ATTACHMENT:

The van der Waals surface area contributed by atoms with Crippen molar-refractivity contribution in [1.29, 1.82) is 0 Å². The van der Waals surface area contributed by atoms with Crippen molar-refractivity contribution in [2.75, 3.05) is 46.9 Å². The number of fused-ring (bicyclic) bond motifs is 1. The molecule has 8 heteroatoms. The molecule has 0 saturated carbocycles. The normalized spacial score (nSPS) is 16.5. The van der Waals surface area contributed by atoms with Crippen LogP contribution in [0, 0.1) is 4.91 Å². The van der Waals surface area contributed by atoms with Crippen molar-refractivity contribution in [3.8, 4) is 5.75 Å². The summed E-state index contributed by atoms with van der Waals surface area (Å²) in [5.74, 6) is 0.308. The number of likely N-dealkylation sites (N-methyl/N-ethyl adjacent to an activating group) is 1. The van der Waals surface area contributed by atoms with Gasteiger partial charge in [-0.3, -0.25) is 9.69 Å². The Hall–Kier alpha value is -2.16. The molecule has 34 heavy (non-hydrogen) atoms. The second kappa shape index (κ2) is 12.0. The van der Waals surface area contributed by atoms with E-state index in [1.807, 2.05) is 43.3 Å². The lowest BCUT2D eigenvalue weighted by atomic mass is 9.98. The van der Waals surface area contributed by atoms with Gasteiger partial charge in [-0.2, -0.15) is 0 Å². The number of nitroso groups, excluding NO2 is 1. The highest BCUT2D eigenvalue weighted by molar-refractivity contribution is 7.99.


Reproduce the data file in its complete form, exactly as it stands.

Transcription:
The van der Waals surface area contributed by atoms with Crippen molar-refractivity contribution in [1.29, 1.82) is 0 Å². The van der Waals surface area contributed by atoms with Crippen molar-refractivity contribution in [2.75, 3.05) is 46.9 Å². The number of fused-ring (bicyclic) bond motifs is 1. The molecule has 8 heteroatoms. The molecule has 0 saturated carbocycles. The normalized spacial score (nSPS) is 16.5. The van der Waals surface area contributed by atoms with Crippen LogP contribution in [0, 0.1) is 4.91 Å². The van der Waals surface area contributed by atoms with Crippen molar-refractivity contribution in [3.8, 4) is 5.75 Å². The summed E-state index contributed by atoms with van der Waals surface area (Å²) in [5.74, 6) is 0.308. The number of likely N-dealkylation sites (N-methyl/N-ethyl adjacent to an activating group) is 1. The van der Waals surface area contributed by atoms with Gasteiger partial charge in [-0.3, -0.25) is 9.69 Å². The Hall–Kier alpha value is -2.16. The molecule has 34 heavy (non-hydrogen) atoms. The second kappa shape index (κ2) is 12.0. The van der Waals surface area contributed by atoms with E-state index in [1.807, 2.05) is 43.3 Å². The lowest BCUT2D eigenvalue weighted by atomic mass is 9.98. The van der Waals surface area contributed by atoms with Gasteiger partial charge in [-0.2, -0.15) is 0 Å². The number of nitroso groups, excluding NO2 is 1. The highest BCUT2D eigenvalue weighted by molar-refractivity contribution is 7.99.